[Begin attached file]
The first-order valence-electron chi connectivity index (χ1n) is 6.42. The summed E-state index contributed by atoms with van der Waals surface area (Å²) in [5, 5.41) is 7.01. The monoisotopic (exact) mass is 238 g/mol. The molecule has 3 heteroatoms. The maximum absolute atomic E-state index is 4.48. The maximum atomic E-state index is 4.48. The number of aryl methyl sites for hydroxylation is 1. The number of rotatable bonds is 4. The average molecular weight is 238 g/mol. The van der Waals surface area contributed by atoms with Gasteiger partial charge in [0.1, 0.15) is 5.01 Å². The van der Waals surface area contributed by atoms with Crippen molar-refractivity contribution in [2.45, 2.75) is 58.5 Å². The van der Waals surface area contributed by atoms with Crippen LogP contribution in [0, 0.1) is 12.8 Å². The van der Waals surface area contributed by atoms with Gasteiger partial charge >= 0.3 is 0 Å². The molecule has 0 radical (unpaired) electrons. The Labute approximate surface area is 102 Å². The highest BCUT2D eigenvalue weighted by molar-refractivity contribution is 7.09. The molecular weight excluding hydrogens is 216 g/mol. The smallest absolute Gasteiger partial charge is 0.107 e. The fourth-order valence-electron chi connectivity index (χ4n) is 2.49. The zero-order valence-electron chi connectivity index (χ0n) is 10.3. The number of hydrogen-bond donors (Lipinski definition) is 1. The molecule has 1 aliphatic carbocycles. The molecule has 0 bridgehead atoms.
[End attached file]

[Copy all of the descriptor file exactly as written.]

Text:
The first-order valence-electron chi connectivity index (χ1n) is 6.42. The summed E-state index contributed by atoms with van der Waals surface area (Å²) in [5, 5.41) is 7.01. The monoisotopic (exact) mass is 238 g/mol. The molecule has 3 heteroatoms. The maximum absolute atomic E-state index is 4.48. The maximum atomic E-state index is 4.48. The number of aryl methyl sites for hydroxylation is 1. The number of rotatable bonds is 4. The average molecular weight is 238 g/mol. The van der Waals surface area contributed by atoms with Gasteiger partial charge in [0.1, 0.15) is 5.01 Å². The van der Waals surface area contributed by atoms with Crippen molar-refractivity contribution in [2.45, 2.75) is 58.5 Å². The van der Waals surface area contributed by atoms with Crippen LogP contribution in [0, 0.1) is 12.8 Å². The van der Waals surface area contributed by atoms with Gasteiger partial charge >= 0.3 is 0 Å². The molecule has 0 radical (unpaired) electrons. The Labute approximate surface area is 102 Å². The highest BCUT2D eigenvalue weighted by molar-refractivity contribution is 7.09. The molecular weight excluding hydrogens is 216 g/mol. The smallest absolute Gasteiger partial charge is 0.107 e. The fourth-order valence-electron chi connectivity index (χ4n) is 2.49. The zero-order valence-electron chi connectivity index (χ0n) is 10.3. The number of hydrogen-bond donors (Lipinski definition) is 1. The molecule has 1 aliphatic carbocycles. The molecule has 0 bridgehead atoms.